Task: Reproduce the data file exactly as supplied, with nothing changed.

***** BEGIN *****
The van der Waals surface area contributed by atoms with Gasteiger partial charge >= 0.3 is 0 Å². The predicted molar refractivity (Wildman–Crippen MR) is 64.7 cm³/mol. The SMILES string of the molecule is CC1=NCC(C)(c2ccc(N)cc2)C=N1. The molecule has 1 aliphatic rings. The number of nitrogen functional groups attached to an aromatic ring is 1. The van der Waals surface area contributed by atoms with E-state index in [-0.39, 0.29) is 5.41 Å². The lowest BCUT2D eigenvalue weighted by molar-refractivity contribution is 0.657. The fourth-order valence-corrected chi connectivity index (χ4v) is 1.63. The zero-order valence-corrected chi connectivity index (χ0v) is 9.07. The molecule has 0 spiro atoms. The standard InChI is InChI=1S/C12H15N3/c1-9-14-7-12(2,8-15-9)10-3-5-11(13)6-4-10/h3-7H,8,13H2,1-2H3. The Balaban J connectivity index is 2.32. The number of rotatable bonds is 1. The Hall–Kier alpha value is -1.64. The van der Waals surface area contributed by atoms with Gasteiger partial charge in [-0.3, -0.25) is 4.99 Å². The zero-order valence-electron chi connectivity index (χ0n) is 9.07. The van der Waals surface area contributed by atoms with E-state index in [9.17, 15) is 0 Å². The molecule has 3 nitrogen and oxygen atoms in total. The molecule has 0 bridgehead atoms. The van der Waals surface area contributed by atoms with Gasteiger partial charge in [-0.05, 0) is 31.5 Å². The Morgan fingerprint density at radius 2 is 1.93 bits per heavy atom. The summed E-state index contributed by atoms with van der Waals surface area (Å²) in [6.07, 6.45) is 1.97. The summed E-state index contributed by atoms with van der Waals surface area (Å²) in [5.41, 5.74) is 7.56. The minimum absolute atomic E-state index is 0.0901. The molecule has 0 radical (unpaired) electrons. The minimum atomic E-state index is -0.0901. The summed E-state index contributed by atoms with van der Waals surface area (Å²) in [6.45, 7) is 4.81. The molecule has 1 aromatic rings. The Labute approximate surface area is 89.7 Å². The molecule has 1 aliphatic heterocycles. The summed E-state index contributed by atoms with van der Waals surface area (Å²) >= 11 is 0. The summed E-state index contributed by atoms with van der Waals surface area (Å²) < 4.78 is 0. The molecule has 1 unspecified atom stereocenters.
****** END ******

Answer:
The van der Waals surface area contributed by atoms with Gasteiger partial charge >= 0.3 is 0 Å². The predicted molar refractivity (Wildman–Crippen MR) is 64.7 cm³/mol. The SMILES string of the molecule is CC1=NCC(C)(c2ccc(N)cc2)C=N1. The molecule has 1 aliphatic rings. The number of nitrogen functional groups attached to an aromatic ring is 1. The van der Waals surface area contributed by atoms with E-state index in [-0.39, 0.29) is 5.41 Å². The lowest BCUT2D eigenvalue weighted by molar-refractivity contribution is 0.657. The fourth-order valence-corrected chi connectivity index (χ4v) is 1.63. The zero-order valence-corrected chi connectivity index (χ0v) is 9.07. The molecule has 0 spiro atoms. The standard InChI is InChI=1S/C12H15N3/c1-9-14-7-12(2,8-15-9)10-3-5-11(13)6-4-10/h3-7H,8,13H2,1-2H3. The Balaban J connectivity index is 2.32. The number of rotatable bonds is 1. The Hall–Kier alpha value is -1.64. The van der Waals surface area contributed by atoms with Gasteiger partial charge in [-0.3, -0.25) is 4.99 Å². The zero-order valence-electron chi connectivity index (χ0n) is 9.07. The van der Waals surface area contributed by atoms with E-state index in [9.17, 15) is 0 Å². The molecule has 3 nitrogen and oxygen atoms in total. The molecule has 0 bridgehead atoms. The van der Waals surface area contributed by atoms with Gasteiger partial charge in [-0.05, 0) is 31.5 Å². The Morgan fingerprint density at radius 2 is 1.93 bits per heavy atom. The summed E-state index contributed by atoms with van der Waals surface area (Å²) in [6.07, 6.45) is 1.97. The summed E-state index contributed by atoms with van der Waals surface area (Å²) in [5.41, 5.74) is 7.56. The minimum absolute atomic E-state index is 0.0901. The molecule has 0 radical (unpaired) electrons. The minimum atomic E-state index is -0.0901. The summed E-state index contributed by atoms with van der Waals surface area (Å²) in [6.45, 7) is 4.81. The molecule has 1 aromatic rings. The Labute approximate surface area is 89.7 Å². The molecule has 1 aliphatic heterocycles. The summed E-state index contributed by atoms with van der Waals surface area (Å²) >= 11 is 0. The summed E-state index contributed by atoms with van der Waals surface area (Å²) < 4.78 is 0. The molecule has 1 unspecified atom stereocenters.